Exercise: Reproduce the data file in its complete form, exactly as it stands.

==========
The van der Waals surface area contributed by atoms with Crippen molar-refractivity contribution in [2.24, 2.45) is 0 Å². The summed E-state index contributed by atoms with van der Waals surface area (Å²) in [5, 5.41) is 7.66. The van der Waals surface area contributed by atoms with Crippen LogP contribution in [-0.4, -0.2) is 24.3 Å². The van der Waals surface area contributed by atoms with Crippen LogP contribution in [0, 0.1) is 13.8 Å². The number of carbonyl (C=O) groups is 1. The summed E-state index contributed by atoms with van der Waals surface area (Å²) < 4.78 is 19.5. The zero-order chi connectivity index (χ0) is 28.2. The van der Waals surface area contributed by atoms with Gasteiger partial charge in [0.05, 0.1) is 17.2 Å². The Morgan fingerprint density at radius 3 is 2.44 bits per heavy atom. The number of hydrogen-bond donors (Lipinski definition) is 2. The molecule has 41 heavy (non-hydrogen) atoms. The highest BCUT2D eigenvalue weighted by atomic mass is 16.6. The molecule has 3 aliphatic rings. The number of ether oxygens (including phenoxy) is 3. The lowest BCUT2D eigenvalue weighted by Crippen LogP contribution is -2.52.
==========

The van der Waals surface area contributed by atoms with Crippen molar-refractivity contribution in [2.24, 2.45) is 0 Å². The summed E-state index contributed by atoms with van der Waals surface area (Å²) in [5, 5.41) is 7.66. The van der Waals surface area contributed by atoms with Crippen LogP contribution in [-0.4, -0.2) is 24.3 Å². The van der Waals surface area contributed by atoms with Crippen LogP contribution in [0, 0.1) is 13.8 Å². The number of carbonyl (C=O) groups is 1. The summed E-state index contributed by atoms with van der Waals surface area (Å²) < 4.78 is 19.5. The zero-order chi connectivity index (χ0) is 28.2. The van der Waals surface area contributed by atoms with Gasteiger partial charge in [0.05, 0.1) is 17.2 Å². The Morgan fingerprint density at radius 3 is 2.44 bits per heavy atom. The number of hydrogen-bond donors (Lipinski definition) is 2. The molecule has 41 heavy (non-hydrogen) atoms. The highest BCUT2D eigenvalue weighted by atomic mass is 16.6. The molecule has 3 aliphatic rings. The number of ether oxygens (including phenoxy) is 3. The lowest BCUT2D eigenvalue weighted by Crippen LogP contribution is -2.52.